- Discover something they might not know but should. Learn about the company's competitors. This is easy to do online. Again, if they have an online trial account, sign up for the competitor's accounts and make a grid that compares products. There is nothing more powerful in an interview than showing the interviewer something they don't know that can help them. It shows tremendous initiative on your part.
- Tell them you know something that can help them. Include a cover letter with your resume. NEVER just send your resume by itself via email. Whenever I get such emails to our job postings, I view it as someone just firing off their resume to every job posting out there in the hopes that something will stick. It makes you look lazy and no employer wants to hire a lazy person. In your letter, don't make it read like a stock letter in which you mail merged the company's name. Personalize it, which is easy to do now that you have done your research on the company. Try something like "I am applying for the position of software developer. I visited your web site and created a trial account for your service. In doing so, I noticed some areas that users might be confused with and would be happy to discuss them with your team. I have worked on web based products in previous positions and can share some ideas that can help you increase your sign-ups. Can we schedule an interview for next Friday?"
- Highlight your past accomplishments, not others'. And don't ramble. Keep your resume to a maximum of two pages. Highlight your key accomplishments and responsibilities. A good employer will quiz you on your direct involvement with each project you list. Do not say "Worked on various marketing initiatives to increase sales." Say "Responsible for creating and managing online advertising campaign that resulted in additional $3 million in sales within 18 months." Also, make your resume look pretty. Do not use small font and do not list every piece of software you ever touched. I laugh every time I see a resume that shows "Internet Explorer" as a skill. (Note for graphic designers: use your resume as the company's first look at your portfolio. Most designers' resumes - and portfolios - are really bad. Make yours look like the personality of the company and you will dramatically increase the chances of landing an interview. Also, include a link to your portfolio in your resume. That's the first thing employers want to see.)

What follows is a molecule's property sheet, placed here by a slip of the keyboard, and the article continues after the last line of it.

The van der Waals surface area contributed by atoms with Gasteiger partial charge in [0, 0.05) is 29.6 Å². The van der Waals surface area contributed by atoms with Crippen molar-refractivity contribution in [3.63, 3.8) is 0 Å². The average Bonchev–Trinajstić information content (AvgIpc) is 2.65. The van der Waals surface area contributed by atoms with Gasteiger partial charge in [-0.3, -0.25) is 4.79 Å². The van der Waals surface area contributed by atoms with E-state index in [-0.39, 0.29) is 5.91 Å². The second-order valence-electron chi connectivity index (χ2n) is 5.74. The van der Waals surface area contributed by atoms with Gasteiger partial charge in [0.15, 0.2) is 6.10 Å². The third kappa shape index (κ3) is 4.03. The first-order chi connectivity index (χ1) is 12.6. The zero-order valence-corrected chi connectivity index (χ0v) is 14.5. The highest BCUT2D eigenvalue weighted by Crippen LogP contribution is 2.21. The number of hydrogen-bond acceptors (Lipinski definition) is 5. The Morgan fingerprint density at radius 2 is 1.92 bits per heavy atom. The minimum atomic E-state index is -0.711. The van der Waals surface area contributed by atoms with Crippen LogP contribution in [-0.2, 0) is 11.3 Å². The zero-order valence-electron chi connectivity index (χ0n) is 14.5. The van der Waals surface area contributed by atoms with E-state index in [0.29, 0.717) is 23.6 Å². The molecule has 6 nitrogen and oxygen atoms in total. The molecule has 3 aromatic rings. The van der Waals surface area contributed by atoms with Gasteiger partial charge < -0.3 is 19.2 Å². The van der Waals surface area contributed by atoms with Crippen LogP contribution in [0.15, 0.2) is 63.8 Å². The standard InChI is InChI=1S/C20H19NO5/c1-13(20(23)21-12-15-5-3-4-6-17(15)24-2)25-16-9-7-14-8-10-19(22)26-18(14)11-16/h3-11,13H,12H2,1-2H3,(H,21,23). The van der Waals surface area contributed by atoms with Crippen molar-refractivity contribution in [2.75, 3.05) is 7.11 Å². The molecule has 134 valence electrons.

- Send a handwritten thank you note. Immediately after the interview (like that evening), send a thank you card to every person you interviewed with that day. There are few things as powerful as a handwritten note. Make it short and sweet. Thank them for their time, reinforce your desire to work with them and say that you are looking forward to the next steps (include your contact info again so it is easy for them to reach you). Doing this will make you significantly more memorable than everyone else. In my experience, only 1 or 2% of job candidates take the time to send a "thank you" note after an interview.
Sound like a lot of work? Not really. It just takes a little extra time. And if you are really serious about getting a job, going about it in this methodical manner will give you a HUGE advantage over other candidates.